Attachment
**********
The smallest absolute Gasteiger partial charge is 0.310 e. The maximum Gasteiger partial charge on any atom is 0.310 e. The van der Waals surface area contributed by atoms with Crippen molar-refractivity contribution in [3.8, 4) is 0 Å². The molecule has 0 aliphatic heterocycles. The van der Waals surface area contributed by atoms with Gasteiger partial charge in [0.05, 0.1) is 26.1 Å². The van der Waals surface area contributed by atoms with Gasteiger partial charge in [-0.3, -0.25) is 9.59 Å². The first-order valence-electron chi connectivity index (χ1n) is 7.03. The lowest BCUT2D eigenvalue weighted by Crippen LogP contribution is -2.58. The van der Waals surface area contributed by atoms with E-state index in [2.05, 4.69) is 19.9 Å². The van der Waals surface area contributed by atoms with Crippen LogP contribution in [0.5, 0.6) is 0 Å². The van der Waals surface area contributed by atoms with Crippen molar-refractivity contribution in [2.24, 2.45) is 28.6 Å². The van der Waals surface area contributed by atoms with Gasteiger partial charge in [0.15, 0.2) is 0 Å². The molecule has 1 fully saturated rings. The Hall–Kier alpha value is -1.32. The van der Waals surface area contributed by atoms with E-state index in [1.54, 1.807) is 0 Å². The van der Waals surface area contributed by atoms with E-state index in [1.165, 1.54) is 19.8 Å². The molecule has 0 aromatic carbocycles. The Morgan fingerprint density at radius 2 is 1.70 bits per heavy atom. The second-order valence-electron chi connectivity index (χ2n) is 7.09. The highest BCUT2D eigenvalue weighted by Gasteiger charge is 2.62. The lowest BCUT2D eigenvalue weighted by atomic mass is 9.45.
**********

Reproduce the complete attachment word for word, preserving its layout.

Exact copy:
The smallest absolute Gasteiger partial charge is 0.310 e. The maximum Gasteiger partial charge on any atom is 0.310 e. The van der Waals surface area contributed by atoms with Crippen molar-refractivity contribution in [3.8, 4) is 0 Å². The molecule has 0 aliphatic heterocycles. The van der Waals surface area contributed by atoms with Gasteiger partial charge in [0.05, 0.1) is 26.1 Å². The van der Waals surface area contributed by atoms with Gasteiger partial charge in [-0.3, -0.25) is 9.59 Å². The first-order valence-electron chi connectivity index (χ1n) is 7.03. The lowest BCUT2D eigenvalue weighted by Crippen LogP contribution is -2.58. The van der Waals surface area contributed by atoms with E-state index in [2.05, 4.69) is 19.9 Å². The van der Waals surface area contributed by atoms with Crippen LogP contribution in [0.5, 0.6) is 0 Å². The van der Waals surface area contributed by atoms with Crippen molar-refractivity contribution in [2.24, 2.45) is 28.6 Å². The van der Waals surface area contributed by atoms with Gasteiger partial charge in [0.15, 0.2) is 0 Å². The molecule has 1 fully saturated rings. The Hall–Kier alpha value is -1.32. The van der Waals surface area contributed by atoms with E-state index in [1.54, 1.807) is 0 Å². The van der Waals surface area contributed by atoms with E-state index in [1.165, 1.54) is 19.8 Å². The molecule has 0 aromatic carbocycles. The Morgan fingerprint density at radius 2 is 1.70 bits per heavy atom. The second-order valence-electron chi connectivity index (χ2n) is 7.09. The highest BCUT2D eigenvalue weighted by Gasteiger charge is 2.62. The lowest BCUT2D eigenvalue weighted by atomic mass is 9.45.